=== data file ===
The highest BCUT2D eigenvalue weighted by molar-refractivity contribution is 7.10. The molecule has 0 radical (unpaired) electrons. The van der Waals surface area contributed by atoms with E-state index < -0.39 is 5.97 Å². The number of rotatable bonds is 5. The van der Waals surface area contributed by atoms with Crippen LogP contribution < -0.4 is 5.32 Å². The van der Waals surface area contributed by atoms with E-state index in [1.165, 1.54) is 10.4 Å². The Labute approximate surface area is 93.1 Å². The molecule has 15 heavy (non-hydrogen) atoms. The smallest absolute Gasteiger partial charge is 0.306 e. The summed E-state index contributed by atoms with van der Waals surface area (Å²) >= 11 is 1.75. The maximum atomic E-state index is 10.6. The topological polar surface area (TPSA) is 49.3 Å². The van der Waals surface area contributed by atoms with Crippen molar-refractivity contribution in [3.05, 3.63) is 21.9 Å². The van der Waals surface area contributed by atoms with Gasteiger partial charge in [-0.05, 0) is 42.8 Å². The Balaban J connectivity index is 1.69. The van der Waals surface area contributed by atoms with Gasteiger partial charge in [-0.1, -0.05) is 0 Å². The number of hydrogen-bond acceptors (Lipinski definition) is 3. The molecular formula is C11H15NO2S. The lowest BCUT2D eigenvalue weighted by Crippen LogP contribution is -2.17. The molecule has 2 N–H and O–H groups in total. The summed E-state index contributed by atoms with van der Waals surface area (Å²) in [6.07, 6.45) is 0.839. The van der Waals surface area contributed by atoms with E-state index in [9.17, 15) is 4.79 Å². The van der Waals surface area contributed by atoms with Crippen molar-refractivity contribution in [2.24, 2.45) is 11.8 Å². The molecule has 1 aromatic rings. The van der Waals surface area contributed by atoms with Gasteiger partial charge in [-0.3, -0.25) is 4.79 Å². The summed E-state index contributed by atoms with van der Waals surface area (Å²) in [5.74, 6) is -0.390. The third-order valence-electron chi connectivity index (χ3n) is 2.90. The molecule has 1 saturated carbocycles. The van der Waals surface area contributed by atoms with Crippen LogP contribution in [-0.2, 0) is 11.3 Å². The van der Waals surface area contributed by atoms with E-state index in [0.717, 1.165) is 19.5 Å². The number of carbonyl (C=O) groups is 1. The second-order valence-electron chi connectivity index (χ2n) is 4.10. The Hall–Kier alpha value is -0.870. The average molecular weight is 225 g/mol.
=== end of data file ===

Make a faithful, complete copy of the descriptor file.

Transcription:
The highest BCUT2D eigenvalue weighted by molar-refractivity contribution is 7.10. The molecule has 0 radical (unpaired) electrons. The van der Waals surface area contributed by atoms with E-state index < -0.39 is 5.97 Å². The number of rotatable bonds is 5. The van der Waals surface area contributed by atoms with Crippen LogP contribution < -0.4 is 5.32 Å². The van der Waals surface area contributed by atoms with E-state index in [1.165, 1.54) is 10.4 Å². The Labute approximate surface area is 93.1 Å². The molecule has 15 heavy (non-hydrogen) atoms. The smallest absolute Gasteiger partial charge is 0.306 e. The summed E-state index contributed by atoms with van der Waals surface area (Å²) >= 11 is 1.75. The maximum atomic E-state index is 10.6. The topological polar surface area (TPSA) is 49.3 Å². The van der Waals surface area contributed by atoms with Crippen molar-refractivity contribution in [3.05, 3.63) is 21.9 Å². The van der Waals surface area contributed by atoms with Gasteiger partial charge in [-0.05, 0) is 42.8 Å². The Balaban J connectivity index is 1.69. The van der Waals surface area contributed by atoms with Gasteiger partial charge in [-0.1, -0.05) is 0 Å². The number of hydrogen-bond acceptors (Lipinski definition) is 3. The molecular formula is C11H15NO2S. The lowest BCUT2D eigenvalue weighted by Crippen LogP contribution is -2.17. The molecule has 2 N–H and O–H groups in total. The summed E-state index contributed by atoms with van der Waals surface area (Å²) in [6.07, 6.45) is 0.839. The van der Waals surface area contributed by atoms with E-state index in [9.17, 15) is 4.79 Å². The van der Waals surface area contributed by atoms with Crippen molar-refractivity contribution in [2.24, 2.45) is 11.8 Å². The molecule has 1 aromatic rings. The van der Waals surface area contributed by atoms with Gasteiger partial charge in [-0.3, -0.25) is 4.79 Å². The summed E-state index contributed by atoms with van der Waals surface area (Å²) in [5.74, 6) is -0.390. The third-order valence-electron chi connectivity index (χ3n) is 2.90. The molecule has 1 saturated carbocycles. The van der Waals surface area contributed by atoms with Crippen LogP contribution in [-0.2, 0) is 11.3 Å². The van der Waals surface area contributed by atoms with E-state index in [0.717, 1.165) is 19.5 Å². The number of carbonyl (C=O) groups is 1. The second-order valence-electron chi connectivity index (χ2n) is 4.10. The Hall–Kier alpha value is -0.870. The average molecular weight is 225 g/mol.